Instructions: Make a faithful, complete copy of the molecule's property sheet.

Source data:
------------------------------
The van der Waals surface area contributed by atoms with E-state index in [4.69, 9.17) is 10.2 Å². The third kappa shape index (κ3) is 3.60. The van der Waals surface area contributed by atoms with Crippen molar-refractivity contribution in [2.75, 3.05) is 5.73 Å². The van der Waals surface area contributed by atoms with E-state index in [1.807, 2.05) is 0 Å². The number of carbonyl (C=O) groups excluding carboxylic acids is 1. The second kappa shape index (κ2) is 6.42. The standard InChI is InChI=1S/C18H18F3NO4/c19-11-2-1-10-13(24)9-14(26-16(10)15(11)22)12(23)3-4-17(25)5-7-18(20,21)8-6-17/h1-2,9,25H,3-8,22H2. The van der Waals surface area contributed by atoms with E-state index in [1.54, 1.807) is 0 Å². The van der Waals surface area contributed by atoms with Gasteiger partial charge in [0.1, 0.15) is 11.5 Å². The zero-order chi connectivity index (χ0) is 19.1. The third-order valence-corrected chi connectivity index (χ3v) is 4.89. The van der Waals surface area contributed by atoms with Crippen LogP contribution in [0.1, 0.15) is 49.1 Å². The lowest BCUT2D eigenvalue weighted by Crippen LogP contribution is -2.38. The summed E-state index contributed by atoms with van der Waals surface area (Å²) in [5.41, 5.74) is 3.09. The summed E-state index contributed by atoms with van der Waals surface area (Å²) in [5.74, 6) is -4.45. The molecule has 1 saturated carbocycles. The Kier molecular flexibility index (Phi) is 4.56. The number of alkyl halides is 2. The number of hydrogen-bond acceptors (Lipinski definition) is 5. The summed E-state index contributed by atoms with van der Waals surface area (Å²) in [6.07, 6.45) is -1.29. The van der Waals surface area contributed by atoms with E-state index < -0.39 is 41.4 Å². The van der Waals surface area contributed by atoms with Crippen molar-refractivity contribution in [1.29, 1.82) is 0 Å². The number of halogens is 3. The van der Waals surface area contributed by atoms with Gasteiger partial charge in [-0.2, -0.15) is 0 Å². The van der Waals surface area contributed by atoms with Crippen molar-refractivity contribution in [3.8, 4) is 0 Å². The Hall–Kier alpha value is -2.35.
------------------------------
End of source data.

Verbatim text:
The van der Waals surface area contributed by atoms with E-state index in [4.69, 9.17) is 10.2 Å². The third kappa shape index (κ3) is 3.60. The van der Waals surface area contributed by atoms with Crippen molar-refractivity contribution in [2.75, 3.05) is 5.73 Å². The van der Waals surface area contributed by atoms with E-state index in [1.807, 2.05) is 0 Å². The number of carbonyl (C=O) groups excluding carboxylic acids is 1. The second kappa shape index (κ2) is 6.42. The standard InChI is InChI=1S/C18H18F3NO4/c19-11-2-1-10-13(24)9-14(26-16(10)15(11)22)12(23)3-4-17(25)5-7-18(20,21)8-6-17/h1-2,9,25H,3-8,22H2. The van der Waals surface area contributed by atoms with E-state index in [1.54, 1.807) is 0 Å². The van der Waals surface area contributed by atoms with Gasteiger partial charge in [0.1, 0.15) is 11.5 Å². The zero-order chi connectivity index (χ0) is 19.1. The third-order valence-corrected chi connectivity index (χ3v) is 4.89. The van der Waals surface area contributed by atoms with Crippen LogP contribution in [0.1, 0.15) is 49.1 Å². The lowest BCUT2D eigenvalue weighted by Crippen LogP contribution is -2.38. The summed E-state index contributed by atoms with van der Waals surface area (Å²) in [5.41, 5.74) is 3.09. The summed E-state index contributed by atoms with van der Waals surface area (Å²) in [5.74, 6) is -4.45. The molecule has 1 saturated carbocycles. The Kier molecular flexibility index (Phi) is 4.56. The number of alkyl halides is 2. The number of hydrogen-bond acceptors (Lipinski definition) is 5. The summed E-state index contributed by atoms with van der Waals surface area (Å²) in [6.07, 6.45) is -1.29. The van der Waals surface area contributed by atoms with E-state index < -0.39 is 41.4 Å². The van der Waals surface area contributed by atoms with Crippen molar-refractivity contribution in [1.29, 1.82) is 0 Å². The number of halogens is 3. The van der Waals surface area contributed by atoms with Gasteiger partial charge in [-0.2, -0.15) is 0 Å². The van der Waals surface area contributed by atoms with Crippen molar-refractivity contribution in [3.8, 4) is 0 Å². The Hall–Kier alpha value is -2.35.